New Jersey's casino employment picture is still evolving.  A new Stockton University study finds one in five Atlantic City casino jobs have fallen victim to closings since the year 2014, and no one knows what will happen in AC if North Jersey gets casinos.

Roger Gros, publisher of Global Gaming Business Magazine, says the casino job drain in Atlantic City may not be over.

"If we see the Taj Mahal close, as Carl Ichan said it will on Oct. 10, we will see 3,000 fewer jobs. If there is approval for North Jersey casinos, it will shrink even more."

He also says there are new casinos opening in Massachusetts and Maryland in the next couple of years.  And there is a casino from upstate New York, at Tioga Downs, coming into town to hold a job fair next week.

Gros says the good news for laid-off AC casino workers is that they are the most sought after at job fairs for other casinos.

"If you have Atlantic City experience, you are very, very valuable to other jurisdictions because you have had experience in probably one of the busiest jurisdictions in the world.  So your experience is very valued."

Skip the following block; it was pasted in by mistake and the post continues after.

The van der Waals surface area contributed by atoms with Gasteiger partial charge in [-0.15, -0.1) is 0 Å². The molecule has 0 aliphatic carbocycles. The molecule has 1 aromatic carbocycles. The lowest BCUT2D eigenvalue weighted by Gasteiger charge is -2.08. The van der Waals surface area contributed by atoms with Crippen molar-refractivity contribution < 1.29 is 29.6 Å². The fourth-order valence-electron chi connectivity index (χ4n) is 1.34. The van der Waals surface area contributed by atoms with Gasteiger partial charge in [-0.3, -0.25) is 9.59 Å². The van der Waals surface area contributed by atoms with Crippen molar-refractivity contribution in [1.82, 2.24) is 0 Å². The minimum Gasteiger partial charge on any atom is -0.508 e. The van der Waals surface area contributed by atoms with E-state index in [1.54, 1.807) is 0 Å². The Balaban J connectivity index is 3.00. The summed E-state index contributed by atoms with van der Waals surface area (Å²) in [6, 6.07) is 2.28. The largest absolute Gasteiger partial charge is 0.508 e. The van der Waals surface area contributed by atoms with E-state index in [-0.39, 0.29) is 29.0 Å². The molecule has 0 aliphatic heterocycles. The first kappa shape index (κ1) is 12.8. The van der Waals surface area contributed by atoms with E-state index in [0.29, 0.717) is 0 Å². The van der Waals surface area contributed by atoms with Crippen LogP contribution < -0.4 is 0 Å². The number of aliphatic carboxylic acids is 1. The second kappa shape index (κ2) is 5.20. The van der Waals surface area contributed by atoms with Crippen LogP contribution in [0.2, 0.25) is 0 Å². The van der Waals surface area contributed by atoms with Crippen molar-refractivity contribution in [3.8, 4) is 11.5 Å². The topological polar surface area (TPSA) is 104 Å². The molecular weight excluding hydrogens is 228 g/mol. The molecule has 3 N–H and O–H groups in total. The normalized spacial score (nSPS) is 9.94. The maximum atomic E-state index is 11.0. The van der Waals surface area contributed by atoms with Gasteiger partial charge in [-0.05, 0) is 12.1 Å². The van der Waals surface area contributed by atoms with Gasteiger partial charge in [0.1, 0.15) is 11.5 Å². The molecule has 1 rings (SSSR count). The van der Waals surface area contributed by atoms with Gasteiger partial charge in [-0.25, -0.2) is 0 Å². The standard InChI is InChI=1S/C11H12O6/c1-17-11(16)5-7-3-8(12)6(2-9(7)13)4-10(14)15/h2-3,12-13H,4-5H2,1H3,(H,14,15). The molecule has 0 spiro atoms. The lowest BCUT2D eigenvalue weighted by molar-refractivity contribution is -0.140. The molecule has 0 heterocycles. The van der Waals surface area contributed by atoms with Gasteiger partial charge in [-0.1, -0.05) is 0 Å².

Recent reports from the state Division of Gaming Enforcement showed Atlantic City's casinos increased their revenue in July by almost 7 percent over July of last year, so the news is not all bad.

"The online casino revenue has really picked up over the past 15 months, so I think that you have seen Atlantic City stabilize, and absent any more competition in North Jersey, I think that the casinos that are remaining will survive and thrive."

He says another big casino industry recovery stumbling block in Atlantic City, besides nearby competition, is the casino union.

"For Atlantic City to survive, people all have to be on the same page, and the union clearly is not on the same page as everybody else in the city.  The Taj Mahal is closing simply because of irrational union leadership, putting 3,000 people out of work, when they really only represent a thousand people there."

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